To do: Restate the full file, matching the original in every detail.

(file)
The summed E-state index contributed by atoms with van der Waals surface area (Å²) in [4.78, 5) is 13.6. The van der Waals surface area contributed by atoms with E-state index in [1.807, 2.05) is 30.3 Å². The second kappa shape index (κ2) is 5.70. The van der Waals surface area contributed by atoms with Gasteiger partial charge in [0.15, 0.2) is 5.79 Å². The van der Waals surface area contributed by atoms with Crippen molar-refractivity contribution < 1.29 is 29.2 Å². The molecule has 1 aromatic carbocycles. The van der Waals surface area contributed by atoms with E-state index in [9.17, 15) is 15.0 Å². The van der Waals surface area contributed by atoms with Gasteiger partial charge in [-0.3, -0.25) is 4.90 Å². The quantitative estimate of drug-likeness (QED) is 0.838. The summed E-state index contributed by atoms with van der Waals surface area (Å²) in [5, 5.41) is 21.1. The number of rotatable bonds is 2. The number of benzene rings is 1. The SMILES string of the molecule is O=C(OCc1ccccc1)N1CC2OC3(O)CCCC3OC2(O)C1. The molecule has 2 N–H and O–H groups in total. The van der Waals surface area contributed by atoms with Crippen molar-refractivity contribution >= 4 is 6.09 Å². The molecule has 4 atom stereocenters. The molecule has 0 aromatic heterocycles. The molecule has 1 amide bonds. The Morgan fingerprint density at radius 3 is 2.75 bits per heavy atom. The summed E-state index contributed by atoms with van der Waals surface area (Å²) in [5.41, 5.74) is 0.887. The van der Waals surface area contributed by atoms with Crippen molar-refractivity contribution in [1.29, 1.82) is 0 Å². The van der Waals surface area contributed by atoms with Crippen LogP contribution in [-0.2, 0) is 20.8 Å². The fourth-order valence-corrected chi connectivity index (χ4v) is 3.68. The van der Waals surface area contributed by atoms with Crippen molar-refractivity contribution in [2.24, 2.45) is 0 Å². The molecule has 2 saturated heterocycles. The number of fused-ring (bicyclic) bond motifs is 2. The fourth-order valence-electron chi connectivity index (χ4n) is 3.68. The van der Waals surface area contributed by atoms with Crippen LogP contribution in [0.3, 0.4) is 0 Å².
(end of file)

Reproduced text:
The summed E-state index contributed by atoms with van der Waals surface area (Å²) in [4.78, 5) is 13.6. The van der Waals surface area contributed by atoms with E-state index in [1.807, 2.05) is 30.3 Å². The second kappa shape index (κ2) is 5.70. The van der Waals surface area contributed by atoms with Gasteiger partial charge in [0.15, 0.2) is 5.79 Å². The van der Waals surface area contributed by atoms with Crippen molar-refractivity contribution < 1.29 is 29.2 Å². The molecule has 1 aromatic carbocycles. The van der Waals surface area contributed by atoms with E-state index in [9.17, 15) is 15.0 Å². The van der Waals surface area contributed by atoms with Gasteiger partial charge in [-0.3, -0.25) is 4.90 Å². The quantitative estimate of drug-likeness (QED) is 0.838. The summed E-state index contributed by atoms with van der Waals surface area (Å²) in [5, 5.41) is 21.1. The number of rotatable bonds is 2. The number of benzene rings is 1. The SMILES string of the molecule is O=C(OCc1ccccc1)N1CC2OC3(O)CCCC3OC2(O)C1. The molecule has 2 N–H and O–H groups in total. The van der Waals surface area contributed by atoms with Crippen molar-refractivity contribution >= 4 is 6.09 Å². The molecule has 4 atom stereocenters. The molecule has 0 aromatic heterocycles. The molecule has 1 amide bonds. The Morgan fingerprint density at radius 3 is 2.75 bits per heavy atom. The summed E-state index contributed by atoms with van der Waals surface area (Å²) in [5.41, 5.74) is 0.887. The van der Waals surface area contributed by atoms with Crippen molar-refractivity contribution in [1.29, 1.82) is 0 Å². The van der Waals surface area contributed by atoms with Crippen LogP contribution in [-0.2, 0) is 20.8 Å². The fourth-order valence-corrected chi connectivity index (χ4v) is 3.68. The van der Waals surface area contributed by atoms with Crippen molar-refractivity contribution in [2.24, 2.45) is 0 Å². The molecule has 2 saturated heterocycles. The number of fused-ring (bicyclic) bond motifs is 2. The fourth-order valence-electron chi connectivity index (χ4n) is 3.68. The van der Waals surface area contributed by atoms with Crippen LogP contribution in [0.3, 0.4) is 0 Å².